I sent another mass healing spell and landed in a tree. I didn’t know what to do. Something was telling me to worry about safety and about Katyen and the other elders, but my violent half wanted revenge. I was rattling with adrenaline, but I was also tired in that way you only get with adrenaline. I sent another mass healing spell, but I was physically and magically exhausted. At least the meal was cooked and still warm in my Fire Anoki-made oven. I sent a new spell, a regenerating healing spell, but it took all my energy and I had to climb down the tree the conventional way. I went home.
* * *
I wasn’t feeling well. I didn’t have the angry bloodlust that I’d had earlier. I took a nap, knowing that I couldn’t possibly manage Katyen and an assassination without magic. I was really debating the merits of just killing them off before anyone can object. Seriously.
This playing dress-up just so I could…
I fell asleep before finishing the thought. A self-defense system programmed into Anoki instinct everywhere demanded that we fall asleep after running out of magic. It’s protection, because without magic… we die. Anoki require magic, both feeding off of it and supplying a home for it, and both die if the magic is overused. That’s why everyone needs to learn not to use magic for everything. Yes, it’s easy. No, you shouldn’t be using it just to use it.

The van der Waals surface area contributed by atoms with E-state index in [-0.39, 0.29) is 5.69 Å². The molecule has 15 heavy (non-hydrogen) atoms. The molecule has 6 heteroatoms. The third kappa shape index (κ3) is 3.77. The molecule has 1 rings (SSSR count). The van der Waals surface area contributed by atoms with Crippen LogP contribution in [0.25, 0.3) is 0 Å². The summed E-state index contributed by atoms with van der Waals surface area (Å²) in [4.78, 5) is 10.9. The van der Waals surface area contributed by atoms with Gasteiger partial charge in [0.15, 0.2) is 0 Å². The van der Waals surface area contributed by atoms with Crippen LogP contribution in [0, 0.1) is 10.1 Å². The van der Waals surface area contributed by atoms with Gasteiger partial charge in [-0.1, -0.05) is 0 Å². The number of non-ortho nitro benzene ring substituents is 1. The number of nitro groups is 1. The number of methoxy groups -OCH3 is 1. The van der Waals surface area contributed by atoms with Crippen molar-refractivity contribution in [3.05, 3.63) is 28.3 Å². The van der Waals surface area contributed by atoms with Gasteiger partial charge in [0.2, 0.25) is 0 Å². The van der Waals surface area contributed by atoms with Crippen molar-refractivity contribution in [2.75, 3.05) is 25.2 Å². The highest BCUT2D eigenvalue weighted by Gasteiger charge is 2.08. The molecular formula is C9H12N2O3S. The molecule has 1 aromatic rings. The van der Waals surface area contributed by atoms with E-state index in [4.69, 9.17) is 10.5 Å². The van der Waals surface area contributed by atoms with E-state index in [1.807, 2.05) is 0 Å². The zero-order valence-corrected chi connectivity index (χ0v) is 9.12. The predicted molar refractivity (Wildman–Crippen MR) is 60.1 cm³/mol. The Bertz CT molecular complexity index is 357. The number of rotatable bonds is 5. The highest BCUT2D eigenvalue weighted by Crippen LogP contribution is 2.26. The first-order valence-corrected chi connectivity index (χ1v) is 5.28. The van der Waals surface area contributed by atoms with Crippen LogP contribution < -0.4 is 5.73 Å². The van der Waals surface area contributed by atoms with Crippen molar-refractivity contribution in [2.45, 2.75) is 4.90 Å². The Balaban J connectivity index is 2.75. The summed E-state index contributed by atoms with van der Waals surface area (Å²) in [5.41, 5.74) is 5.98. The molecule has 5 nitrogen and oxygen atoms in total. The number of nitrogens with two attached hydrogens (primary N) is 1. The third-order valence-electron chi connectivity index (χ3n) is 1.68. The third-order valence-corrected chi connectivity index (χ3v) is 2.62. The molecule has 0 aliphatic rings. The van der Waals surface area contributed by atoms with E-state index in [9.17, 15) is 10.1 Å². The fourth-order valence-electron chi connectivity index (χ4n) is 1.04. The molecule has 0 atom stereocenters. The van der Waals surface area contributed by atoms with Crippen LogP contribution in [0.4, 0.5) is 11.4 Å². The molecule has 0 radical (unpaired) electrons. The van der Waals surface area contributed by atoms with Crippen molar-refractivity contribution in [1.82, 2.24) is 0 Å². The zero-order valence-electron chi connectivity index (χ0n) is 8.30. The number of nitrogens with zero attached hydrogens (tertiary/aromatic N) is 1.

When I woke up, I had only an hour before Katyen was to be here. The Anoki that got killed almost immediately died, but flesh wounds and more minor wounds got healed through the spell I’d left, and it probably worked a lot better once I was awake and able to do magic again, since it had a source.
I was angry again, but I didn’t know why. I considered stopping time again and killing Katyen now. I don’t know why Mel said to invite her to dinner, or any of them. It would be obvious that they had been killed at my house… unless…
I knew why Mel had told me to do that. I hurried and put on the dress I’d bought. It was actually halfway comfortable, almost like my normal green dresses (which I’d sewn myself so that I could make the skirts loose enough to kick in, and which I wore shorts underneath).